• Jordan Sibert signs with PAOK Thessaloniki: A young, under-the-radar talent that will be going to a solid Greek club that often goes under-the-radar in the Greek basketball scene amidst Panathinaikos and Olympiacos. The 24-year-old Sibert, a product of Dayton University, averaged 13.1 ppg with the Erie Bayhawks of the D-League last season.
  • Maccabi Kiryat signs Trevor Releford and Koroivos signs Ken Brown: Two smaller clubs made pretty good point guard acquisitions, though we’ll see if these acquisitions move the needle for these mid-tier clubs. Releford, a product of Kansas City as well as the University of Alabama, scored 13.5 ppg in 28 games with Kolossos in the GBL, and gives the Israeli club one of the better point guards in the Winner League. Brown is coming from Lithuanian competitor Lietuvos Rytas, where he averaged 8.0 ppg in 28 games. He should give Korivos another point guard to complement Vincent Council, who averaged 5.8 ppg in 17 games last season with the Greek club.

Can Quincy Miller Save the Season for Crvena Zvezda Telekom Belgrade (And Save His Career Too)?

Ryan Thompson (5, red) struggled immensely against Real Madrid in the wake of an injury to Luka Mitrovic; He and Red Star hope new addition Quincy Miller can get them back on track.

After a promising 81-59 opening day win at home against Strasbourg, times have gotten tough for Serbia’s Euorleague club, Crvena Zvezda (Red Star) Telekom Belgrade. Earlier in the week in domestic play, the team suffered a massive blow when it lost captain Luka Mitrovic to a left knee injury during a rare home loss to Union Olimpija. Mitrovic, in addition to his leadership role, has been a crucial building to Red Star and head coach Dejan Redonjic’s recent success the past couple years after making the jump to the Euroleague last year, and making the second round. Last season, Mitrovic averaged 8.6 ppg and 5.2 rpg in 24 games as a 21-year-old, which earned him a 3-year contract extension this off-season. This year appeared to be a breakout year for him, as he put up a stat line of 13 points, 6 rebounds and 2 blocks in the season opener. Add that on top of a pre-season injury to forward Nemanja Dangubic that will keep him out a few more weeks, and it’s easy to see why things looked grim for Red Star as the entered yesterday’s road game against defending Euroleague Champion Real Madrid.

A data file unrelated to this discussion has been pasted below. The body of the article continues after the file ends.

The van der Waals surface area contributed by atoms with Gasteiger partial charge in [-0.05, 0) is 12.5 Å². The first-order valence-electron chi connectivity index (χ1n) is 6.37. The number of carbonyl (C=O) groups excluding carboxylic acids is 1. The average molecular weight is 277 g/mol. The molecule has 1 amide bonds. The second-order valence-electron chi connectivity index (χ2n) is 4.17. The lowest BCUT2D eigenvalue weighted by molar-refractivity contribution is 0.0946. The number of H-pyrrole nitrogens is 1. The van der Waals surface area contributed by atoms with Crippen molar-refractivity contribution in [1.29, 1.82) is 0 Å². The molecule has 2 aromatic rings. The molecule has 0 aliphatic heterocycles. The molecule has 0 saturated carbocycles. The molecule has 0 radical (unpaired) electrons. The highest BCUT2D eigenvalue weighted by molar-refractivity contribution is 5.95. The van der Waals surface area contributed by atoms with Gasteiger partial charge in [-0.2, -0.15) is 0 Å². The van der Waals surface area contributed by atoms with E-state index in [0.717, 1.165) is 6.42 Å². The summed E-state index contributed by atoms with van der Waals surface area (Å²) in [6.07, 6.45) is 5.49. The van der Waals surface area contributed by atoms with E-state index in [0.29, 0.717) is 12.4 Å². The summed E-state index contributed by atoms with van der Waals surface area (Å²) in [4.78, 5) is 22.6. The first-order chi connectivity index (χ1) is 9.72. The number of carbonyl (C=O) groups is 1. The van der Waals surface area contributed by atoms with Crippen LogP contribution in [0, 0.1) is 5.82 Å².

However, even the most pessimistic of Red Star and Serbian basketball fans didn’t quite foresee their 98-71 blowout loss to the Spanish powerhouse. The first half for Red Star was especially putrid, as they scored only 6 points in the first quarter and 14 in the second to find themselves down 56-20 at halftime. In the second half, they made the game a little bit more respectable, scoring 21 in the third quarter and 30 in the fourth, but it was obvious that Real had put in their replacements, and were simply trying to rest up after halftime to conserve their star players for the following week of games, both Domestic and Euroleague.

The biggest difference in the game was the play in the post, as Red Star couldn’t stop Real in the paint, and vice versa, they couldn’t score in the paint against the talented Spanish front line either. Real shot 57.8 percent on 45 2-pt shots, with Gustavo Ayon scoring 16 points on 6 of 9 shooting on 2-pt shots, and Willy Hernangomez, playing a lot of early minutes due to Felipe Reyes in foul trouble, scoring 11 points on 5 of 6 shooting. As for Red Star, they shot 33.3 percent on 48 2-pt shots, and while German Maik Zerbes tried to pick up the slack with a 15 point performance, almost half of his points (7) came from the free throw line and he shot 4 of 10 on 2-point shots, struggling to get position and shots on the active Real post players (Real blocked 6 Red Star shots). Furthermore, they also got little to nothing from other post players such as Stefan Nastic, who went 1 of 6 from the field  and played a little over 7 minutes, and recent off-season addition Sofoklis Schortsanitis, who went 1 of 5 from the field, had 1 rebound and was blocked 3 times in 13 minutes. Add those disappointing factors along with Israeli point guard Gal Mekel scoring 0 points and getting no assists (compounded even worse by Sergio Rodriguez and Sergio Llull combining for 16 assists), and it makes sense why there was a difference in Total Player Index Rating between Real and Red Star (134-60).